Google’s Performance Max was met with a mixed reception when it was forced upon marketers in Q2/Q3 last year.
The new type of automated campaign takes away much of the control that Google advertisers had within their existing Smart Shopping campaigns, leaving few levers to pull in order to impact paid search performance.
All the while, paid search shows no signs of slowing down, and Google Ads continues to be the go-to choice for search advertisers. Google’s ad revenue increased from $61.85 billion in 2021 to $70.15 billion last year [source], with a new high expected in 2023..
Now that Performance Max (PMax) campaigns have been around for well over a year, are marketers ready to embrace them?
Since the introduction of Enhanced CPC in 2010, the future of Google Ads has seemingly always been automation.
In their ideal world, you give Google a credit card and a URL, and it does the rest.
Over time, its data-driven products have gotten better and better and despite lots of moans and groans from marketers, most have accepted that automation is here to stay.
PMax campaigns are the latest in a long line of these automations, if a little more drastic than others. Even keyword matching, once fairly comprehensible to even a beginner PPC, is now so obtuse that Google released an 23-page guide recently to help marketers understand when an ad would actually show for a given keyword [source]. Google even recently referenced the term ‘keywordless’ for the first time [source], suggesting it’s continuing to make further inroads into looser audience-based targeting on search, much like its main rival Meta.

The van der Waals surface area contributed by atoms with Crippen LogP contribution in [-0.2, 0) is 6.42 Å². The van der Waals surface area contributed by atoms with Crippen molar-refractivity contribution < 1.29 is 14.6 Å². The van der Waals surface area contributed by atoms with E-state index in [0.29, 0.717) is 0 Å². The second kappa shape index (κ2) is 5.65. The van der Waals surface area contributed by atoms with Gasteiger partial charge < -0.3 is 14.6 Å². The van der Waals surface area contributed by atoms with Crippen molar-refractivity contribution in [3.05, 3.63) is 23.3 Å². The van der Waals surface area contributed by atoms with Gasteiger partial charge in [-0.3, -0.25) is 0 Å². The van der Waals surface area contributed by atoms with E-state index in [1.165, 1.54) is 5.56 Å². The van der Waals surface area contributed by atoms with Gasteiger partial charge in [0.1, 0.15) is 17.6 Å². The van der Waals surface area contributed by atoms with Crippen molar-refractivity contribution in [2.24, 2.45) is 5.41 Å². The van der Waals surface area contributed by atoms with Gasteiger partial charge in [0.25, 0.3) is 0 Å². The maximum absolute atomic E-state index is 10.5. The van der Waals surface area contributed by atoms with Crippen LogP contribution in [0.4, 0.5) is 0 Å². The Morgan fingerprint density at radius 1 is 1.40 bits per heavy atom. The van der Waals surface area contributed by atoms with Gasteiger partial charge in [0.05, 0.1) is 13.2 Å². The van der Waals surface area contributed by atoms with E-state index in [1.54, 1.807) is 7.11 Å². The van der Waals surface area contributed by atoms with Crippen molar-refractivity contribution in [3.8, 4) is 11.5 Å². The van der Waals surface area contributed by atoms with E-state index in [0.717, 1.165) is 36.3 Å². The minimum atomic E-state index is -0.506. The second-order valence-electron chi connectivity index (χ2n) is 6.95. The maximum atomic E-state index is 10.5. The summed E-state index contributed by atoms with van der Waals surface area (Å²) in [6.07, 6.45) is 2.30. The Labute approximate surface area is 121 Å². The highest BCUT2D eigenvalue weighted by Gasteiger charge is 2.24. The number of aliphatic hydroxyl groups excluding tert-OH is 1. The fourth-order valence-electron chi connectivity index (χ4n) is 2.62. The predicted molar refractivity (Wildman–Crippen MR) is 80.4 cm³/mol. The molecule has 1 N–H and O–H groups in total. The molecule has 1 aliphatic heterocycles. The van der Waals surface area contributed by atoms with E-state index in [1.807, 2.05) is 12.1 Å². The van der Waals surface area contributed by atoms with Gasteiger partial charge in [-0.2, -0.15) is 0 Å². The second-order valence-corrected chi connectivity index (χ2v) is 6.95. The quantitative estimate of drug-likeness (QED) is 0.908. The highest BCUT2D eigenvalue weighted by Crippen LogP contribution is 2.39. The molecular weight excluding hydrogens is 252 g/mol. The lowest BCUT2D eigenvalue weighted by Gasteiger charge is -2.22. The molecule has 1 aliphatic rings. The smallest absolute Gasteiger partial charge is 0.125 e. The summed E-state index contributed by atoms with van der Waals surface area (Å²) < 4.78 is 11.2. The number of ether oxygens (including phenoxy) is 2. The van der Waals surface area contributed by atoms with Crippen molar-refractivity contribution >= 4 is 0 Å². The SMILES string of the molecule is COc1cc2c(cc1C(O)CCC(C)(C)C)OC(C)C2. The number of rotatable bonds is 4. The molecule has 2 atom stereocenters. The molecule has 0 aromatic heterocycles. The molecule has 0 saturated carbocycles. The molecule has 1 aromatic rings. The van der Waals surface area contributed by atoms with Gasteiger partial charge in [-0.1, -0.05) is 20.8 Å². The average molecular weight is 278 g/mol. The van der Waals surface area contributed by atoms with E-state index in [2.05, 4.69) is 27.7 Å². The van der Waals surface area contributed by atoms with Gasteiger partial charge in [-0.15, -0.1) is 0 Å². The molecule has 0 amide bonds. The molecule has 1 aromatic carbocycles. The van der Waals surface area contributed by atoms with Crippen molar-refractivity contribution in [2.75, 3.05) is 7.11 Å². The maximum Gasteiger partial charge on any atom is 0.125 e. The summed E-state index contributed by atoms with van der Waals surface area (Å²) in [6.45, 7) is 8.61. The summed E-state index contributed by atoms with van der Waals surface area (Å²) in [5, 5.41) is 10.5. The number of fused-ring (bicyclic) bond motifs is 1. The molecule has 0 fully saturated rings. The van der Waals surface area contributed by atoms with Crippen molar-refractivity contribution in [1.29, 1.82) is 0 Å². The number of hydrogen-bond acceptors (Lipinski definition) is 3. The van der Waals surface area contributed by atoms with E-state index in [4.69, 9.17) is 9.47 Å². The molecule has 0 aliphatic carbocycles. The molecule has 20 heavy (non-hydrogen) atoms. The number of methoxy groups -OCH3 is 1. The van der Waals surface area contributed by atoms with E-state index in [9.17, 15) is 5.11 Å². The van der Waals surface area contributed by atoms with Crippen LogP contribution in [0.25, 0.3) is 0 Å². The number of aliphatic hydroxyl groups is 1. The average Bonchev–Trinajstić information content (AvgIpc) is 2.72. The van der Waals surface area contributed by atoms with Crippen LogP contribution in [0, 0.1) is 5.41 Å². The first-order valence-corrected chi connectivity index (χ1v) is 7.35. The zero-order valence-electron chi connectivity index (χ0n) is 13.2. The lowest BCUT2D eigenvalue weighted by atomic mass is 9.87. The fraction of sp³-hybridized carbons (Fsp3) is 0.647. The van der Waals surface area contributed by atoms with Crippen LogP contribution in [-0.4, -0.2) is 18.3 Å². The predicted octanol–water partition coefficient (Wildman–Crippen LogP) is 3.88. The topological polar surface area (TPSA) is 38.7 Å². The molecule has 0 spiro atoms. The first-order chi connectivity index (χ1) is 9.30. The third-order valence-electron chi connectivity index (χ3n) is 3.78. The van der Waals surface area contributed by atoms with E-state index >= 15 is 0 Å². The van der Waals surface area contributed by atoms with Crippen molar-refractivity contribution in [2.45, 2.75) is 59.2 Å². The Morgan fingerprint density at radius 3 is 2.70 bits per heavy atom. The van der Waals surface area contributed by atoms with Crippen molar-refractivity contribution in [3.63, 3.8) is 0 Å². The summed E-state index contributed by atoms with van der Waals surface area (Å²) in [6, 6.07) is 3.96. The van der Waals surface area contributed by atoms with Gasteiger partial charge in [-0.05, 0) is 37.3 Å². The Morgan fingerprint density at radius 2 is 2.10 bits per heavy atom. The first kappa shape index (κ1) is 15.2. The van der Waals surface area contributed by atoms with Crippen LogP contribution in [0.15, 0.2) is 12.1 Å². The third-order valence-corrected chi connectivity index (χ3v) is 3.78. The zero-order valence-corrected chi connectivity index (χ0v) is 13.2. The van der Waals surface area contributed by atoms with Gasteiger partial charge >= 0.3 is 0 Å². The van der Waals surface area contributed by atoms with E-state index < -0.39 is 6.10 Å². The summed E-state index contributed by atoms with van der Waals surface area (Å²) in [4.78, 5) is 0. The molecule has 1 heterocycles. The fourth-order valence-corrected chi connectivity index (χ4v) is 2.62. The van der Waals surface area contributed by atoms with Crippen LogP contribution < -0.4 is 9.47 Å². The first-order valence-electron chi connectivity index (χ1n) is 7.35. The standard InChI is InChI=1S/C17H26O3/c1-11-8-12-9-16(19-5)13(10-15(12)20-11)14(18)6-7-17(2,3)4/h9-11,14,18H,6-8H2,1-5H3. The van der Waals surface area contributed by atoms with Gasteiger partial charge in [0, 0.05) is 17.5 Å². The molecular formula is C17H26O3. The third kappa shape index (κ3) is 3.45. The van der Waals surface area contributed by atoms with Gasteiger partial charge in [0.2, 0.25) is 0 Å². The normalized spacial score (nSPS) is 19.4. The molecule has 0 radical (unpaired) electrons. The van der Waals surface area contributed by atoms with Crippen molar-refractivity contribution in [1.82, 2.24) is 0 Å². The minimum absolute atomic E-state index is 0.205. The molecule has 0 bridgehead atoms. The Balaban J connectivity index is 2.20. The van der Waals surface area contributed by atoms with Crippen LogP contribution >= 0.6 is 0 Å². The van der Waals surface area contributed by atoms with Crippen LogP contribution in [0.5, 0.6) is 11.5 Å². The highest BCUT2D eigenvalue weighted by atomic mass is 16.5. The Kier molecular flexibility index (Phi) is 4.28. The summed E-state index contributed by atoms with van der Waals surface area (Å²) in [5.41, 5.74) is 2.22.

While marketers main complaints on PMax have been around a general reduction in control — lack of negative keywords being one prevalent example — Google has since added back some power.
Well aware that reception to Performance Max campaigns has been mixed to say the least, Google released several new updates this month to placate advertisers.
For more, see Google’s Ads updates page: https://support.google.com/google-ads/announcements/9048695?hl=en
Google may well be listening to advertiser concerns around PMax. While some brands are seeing strong performance following the transition, many have seen performance dips compared to equivalent Smart Shopping campaigns.
It seems like over the busy Q4 period, marketers ‘got on’ with having to use Performance Max, but the data below suggests the honeymoon period may be over.
I wasn’t gonna publish this yet bc the Feb data isn’t complete, but I’m incredibly weak-willed
I’m seeing PMax adoption dropping for 3 consec months
1. That’s a rolling quarter. Feels significant.
2. Not a good start to ’23
3. Adoption has never slipped for >1 consec month pic.twitter.com/WmcV2CYQDV
— Mike Ryan (@mikeryanretail) February 23, 2023
Increasingly, we see brands rely on Standard Shopping campaigns to more effectively manage bids, budgets and overall campaign control. Despite this, Google claims that using PMax can yield an 18% uplift for the same cost. [source]
If manual campaigns are known and shown to perform better than equivalent PMax campaigns, Google may need to pass back yet more control to advertisers. At present, much marketing discourse is around Bard and generative AI, but the buzz around these technologies should indicate that we should expect to see further automation in the way of automated ad copy, descriptions, and creative.
For instance, ‘AI-Powered Search Ads’ are coming soon and further signal that ‘saving time with AI’ might be the official line for ‘erosion of advertiser control’ [source].
Performance Max isn’t going away, and if anything, tells us a lot about Google’s future of paid search. Automation is here to stay, and savvy marketers and brand should embrace automation, while applying the fundamentals of a solid paid marketing strategy.
If you’re still unsure about the performance you’re getting from your Performance Max campaigns, connect with our team of paid search experts